Saturday, October 13, 2012

A Fall book shopping list

Publishing seasons remind me a little of school semesters.  

I’ve just spent five months selling the Fall 2012 Harvard, MIT and Yale lists, and though it's been fun, I’m anxious for some fresh faces.  

I was talking with a teacher friend of mine over the summer who said she was looking forward to a new group of students in the fall.  She talked about how thirty (make that forty, thanks Gov. Walker!) anonymous little faces on day one would be transformed into established personalities by December. 
Experienced teachers can make pretty good initial predictions on how students will perform.  But there are always wrong hunches:  the difficult child who ends up being a star; the striver who comes with great reviews but ultimately disappoints; and the come from nowhere surprise who quietly sits in the back of the class and never raises a hand but turns in a stellar final project.
By the end of the semester, my teacher friend misses a few of her charges, is glad to be rid of others, and in general is ready to get on with the new batch. 

This is how I feel about selling seasonal lists of books.  After our sales conferences in April, where books are presented to the reps, I try to make friends with the new titles we’ve heard about.  I read excerpts, study marketing notes, review editor’s presentations, and trade impressions with my colleagues.  

But as perhaps with students, you never really know what the books will be like until you’ve spent a few months in the world with them.  Many titles perform as expected, but every season includes sure winners that fail to ignite, and duds that somehow catch fire.  You never really know how a book will do until the booksellers have a chance to weigh in.

Book reps are paid to represent.  That means doing our best to give a fair shot to each of the books on the lists, and finding the sometimes elusive potential sales channels that best match each title.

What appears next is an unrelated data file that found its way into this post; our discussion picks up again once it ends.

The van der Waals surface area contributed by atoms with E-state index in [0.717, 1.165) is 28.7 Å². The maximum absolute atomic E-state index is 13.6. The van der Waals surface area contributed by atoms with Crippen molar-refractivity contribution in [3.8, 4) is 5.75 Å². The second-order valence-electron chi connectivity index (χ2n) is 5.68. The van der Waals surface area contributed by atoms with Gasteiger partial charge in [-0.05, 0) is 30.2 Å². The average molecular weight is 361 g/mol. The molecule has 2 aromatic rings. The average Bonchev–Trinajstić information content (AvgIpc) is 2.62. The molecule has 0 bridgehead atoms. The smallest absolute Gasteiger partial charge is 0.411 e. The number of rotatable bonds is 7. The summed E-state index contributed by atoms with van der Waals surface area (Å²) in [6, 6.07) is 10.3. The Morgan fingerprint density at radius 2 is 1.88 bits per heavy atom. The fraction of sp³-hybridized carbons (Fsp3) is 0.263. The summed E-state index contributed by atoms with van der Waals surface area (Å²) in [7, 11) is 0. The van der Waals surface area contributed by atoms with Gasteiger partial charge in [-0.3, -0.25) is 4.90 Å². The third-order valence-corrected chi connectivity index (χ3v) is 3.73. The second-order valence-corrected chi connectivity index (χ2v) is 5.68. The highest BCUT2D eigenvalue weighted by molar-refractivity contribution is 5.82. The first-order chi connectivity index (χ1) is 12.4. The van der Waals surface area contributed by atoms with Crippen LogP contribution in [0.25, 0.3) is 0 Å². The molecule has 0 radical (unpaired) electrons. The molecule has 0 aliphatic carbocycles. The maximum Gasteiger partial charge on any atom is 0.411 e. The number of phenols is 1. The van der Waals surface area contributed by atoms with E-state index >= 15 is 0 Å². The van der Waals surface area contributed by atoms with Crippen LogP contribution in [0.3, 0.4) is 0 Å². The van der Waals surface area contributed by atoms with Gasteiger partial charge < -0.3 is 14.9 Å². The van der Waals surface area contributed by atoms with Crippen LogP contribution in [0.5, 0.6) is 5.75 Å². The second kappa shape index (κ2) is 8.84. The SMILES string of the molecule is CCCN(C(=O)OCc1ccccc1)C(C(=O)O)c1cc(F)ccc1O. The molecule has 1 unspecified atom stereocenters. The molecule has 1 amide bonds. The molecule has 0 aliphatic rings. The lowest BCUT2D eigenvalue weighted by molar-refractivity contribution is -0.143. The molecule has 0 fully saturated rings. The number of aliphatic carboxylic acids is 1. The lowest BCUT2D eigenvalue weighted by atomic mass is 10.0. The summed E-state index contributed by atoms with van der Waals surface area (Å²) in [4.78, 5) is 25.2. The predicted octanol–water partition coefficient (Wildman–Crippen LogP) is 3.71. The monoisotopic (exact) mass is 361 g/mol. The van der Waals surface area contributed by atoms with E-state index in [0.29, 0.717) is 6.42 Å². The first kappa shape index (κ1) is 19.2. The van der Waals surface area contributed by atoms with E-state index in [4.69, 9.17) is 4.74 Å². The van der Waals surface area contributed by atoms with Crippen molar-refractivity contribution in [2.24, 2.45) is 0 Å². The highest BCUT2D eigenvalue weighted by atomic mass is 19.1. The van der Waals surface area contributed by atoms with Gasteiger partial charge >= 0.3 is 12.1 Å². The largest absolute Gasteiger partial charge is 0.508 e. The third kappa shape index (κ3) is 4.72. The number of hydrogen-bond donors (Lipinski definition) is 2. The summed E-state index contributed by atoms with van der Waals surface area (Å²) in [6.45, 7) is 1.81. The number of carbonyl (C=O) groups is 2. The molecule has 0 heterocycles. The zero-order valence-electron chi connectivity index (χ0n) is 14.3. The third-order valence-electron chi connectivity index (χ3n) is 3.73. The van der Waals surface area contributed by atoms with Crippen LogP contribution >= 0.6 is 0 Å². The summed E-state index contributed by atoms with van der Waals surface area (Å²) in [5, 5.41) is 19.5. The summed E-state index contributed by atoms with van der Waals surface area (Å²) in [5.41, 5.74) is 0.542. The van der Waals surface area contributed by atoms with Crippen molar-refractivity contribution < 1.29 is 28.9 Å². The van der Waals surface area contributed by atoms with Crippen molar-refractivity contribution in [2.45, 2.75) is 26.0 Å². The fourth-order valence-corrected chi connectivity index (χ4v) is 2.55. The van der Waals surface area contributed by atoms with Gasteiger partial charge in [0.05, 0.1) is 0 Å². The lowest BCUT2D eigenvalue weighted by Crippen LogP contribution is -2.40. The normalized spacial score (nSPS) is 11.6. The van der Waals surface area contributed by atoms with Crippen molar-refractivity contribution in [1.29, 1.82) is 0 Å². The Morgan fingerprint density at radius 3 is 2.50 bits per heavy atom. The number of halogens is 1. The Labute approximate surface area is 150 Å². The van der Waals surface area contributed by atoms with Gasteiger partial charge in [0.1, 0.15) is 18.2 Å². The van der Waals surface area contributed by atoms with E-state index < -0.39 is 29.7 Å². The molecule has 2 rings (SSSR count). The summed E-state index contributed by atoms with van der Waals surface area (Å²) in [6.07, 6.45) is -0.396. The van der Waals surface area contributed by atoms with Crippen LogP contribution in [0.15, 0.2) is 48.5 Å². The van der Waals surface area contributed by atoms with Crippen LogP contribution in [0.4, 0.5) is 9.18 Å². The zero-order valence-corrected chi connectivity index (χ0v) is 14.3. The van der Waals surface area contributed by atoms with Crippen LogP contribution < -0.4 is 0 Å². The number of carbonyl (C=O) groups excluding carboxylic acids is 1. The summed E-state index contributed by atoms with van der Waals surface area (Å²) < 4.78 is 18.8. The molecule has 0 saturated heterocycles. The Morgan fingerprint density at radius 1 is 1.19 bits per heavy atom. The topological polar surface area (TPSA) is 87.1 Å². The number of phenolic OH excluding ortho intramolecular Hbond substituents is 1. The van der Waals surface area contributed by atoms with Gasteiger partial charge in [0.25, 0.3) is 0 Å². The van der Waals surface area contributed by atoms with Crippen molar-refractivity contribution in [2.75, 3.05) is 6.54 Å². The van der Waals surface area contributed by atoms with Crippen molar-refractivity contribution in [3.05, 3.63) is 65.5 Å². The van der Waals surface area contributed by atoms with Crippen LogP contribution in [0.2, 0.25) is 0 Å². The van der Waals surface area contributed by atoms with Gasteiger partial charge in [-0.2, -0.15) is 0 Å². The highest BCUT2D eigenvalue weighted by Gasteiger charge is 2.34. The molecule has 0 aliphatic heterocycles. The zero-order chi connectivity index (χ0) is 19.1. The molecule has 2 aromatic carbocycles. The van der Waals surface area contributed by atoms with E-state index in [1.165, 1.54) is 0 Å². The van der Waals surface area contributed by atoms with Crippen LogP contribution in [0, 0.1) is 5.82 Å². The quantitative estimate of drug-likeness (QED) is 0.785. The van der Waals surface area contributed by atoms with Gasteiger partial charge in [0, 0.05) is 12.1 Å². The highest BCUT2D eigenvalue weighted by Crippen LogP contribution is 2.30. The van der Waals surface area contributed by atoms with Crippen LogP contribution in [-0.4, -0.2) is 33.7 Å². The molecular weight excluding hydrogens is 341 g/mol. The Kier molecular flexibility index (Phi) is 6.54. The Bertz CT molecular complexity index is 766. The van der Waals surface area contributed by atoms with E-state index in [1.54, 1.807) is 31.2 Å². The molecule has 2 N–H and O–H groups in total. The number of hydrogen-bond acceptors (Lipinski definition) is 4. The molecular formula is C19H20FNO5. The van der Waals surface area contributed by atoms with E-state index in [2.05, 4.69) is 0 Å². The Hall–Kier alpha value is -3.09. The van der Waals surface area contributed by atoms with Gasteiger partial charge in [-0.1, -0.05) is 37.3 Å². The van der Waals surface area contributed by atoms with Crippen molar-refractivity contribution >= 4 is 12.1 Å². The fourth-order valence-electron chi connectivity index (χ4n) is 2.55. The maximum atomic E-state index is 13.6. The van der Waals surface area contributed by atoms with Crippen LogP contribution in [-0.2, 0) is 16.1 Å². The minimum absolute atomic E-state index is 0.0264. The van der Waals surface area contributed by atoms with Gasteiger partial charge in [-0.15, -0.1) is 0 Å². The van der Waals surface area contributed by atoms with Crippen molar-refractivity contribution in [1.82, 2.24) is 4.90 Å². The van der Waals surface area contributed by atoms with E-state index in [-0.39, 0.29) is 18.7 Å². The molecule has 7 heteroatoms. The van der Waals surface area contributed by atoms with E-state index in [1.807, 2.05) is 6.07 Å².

But we’re also humans who love the product we sell.  Before I worked for Harvard, MIT and Yale I bought lots of their books for my personal library.  Playing favorites in the classroom is probably not a good idea, but selling our lists is not a zero-sum game.  To love one book is not to undercut another.

Do sales reps in other professions play favorites among their wares?   Maybe the drug reps.   Each season, there are lots of books I enjoyed selling, or relished talking about with booksellers.  But beyond that, there are particular titles that I really felt passionate about.  These are the books that I’d buy if I didn’t already have access to them.   (Yes, another perk.  But after flogging a title all season, getting a finished copy seems like a just reward.)

So for what it’s worth, a recap of some personal picks from the fall Yale, MIT and Harvard lists.

Of Africa/ Wole Soyinka (Yale)
How could you not want to know what this incredible writer has to say about post-colonial Africa and the unintended consequences of western do-gooderism?  
I’m a sucker for biographies of old lefties, and the re-discovery- discovery, really-  of this fierce woman is a revelation.  Barbara Ransby is an accomplished scholar and a wonderful writer.

Blindly/ Claudio Magris (Yale/Margellos)
Almost a travel diary in the vein of Sebald, this European masterpiece finally gets an English translation.  As a bonus, the production values and design of the Margellos World Republic of Letters series is so sumptuous I’d definitely be collecting them all as a civilian.

The Zelmenyaners: A Family Saga/ Moyshe Kulbak (Yale)
First English translation of a zany classic of Yiddish fiction.  The fact that Stalin had him shot makes it poignant.  Set in Minsk, where I once spent a night!  Long story.
An artist who was obsessed with the everyday, an intriguing man and a beautiful book.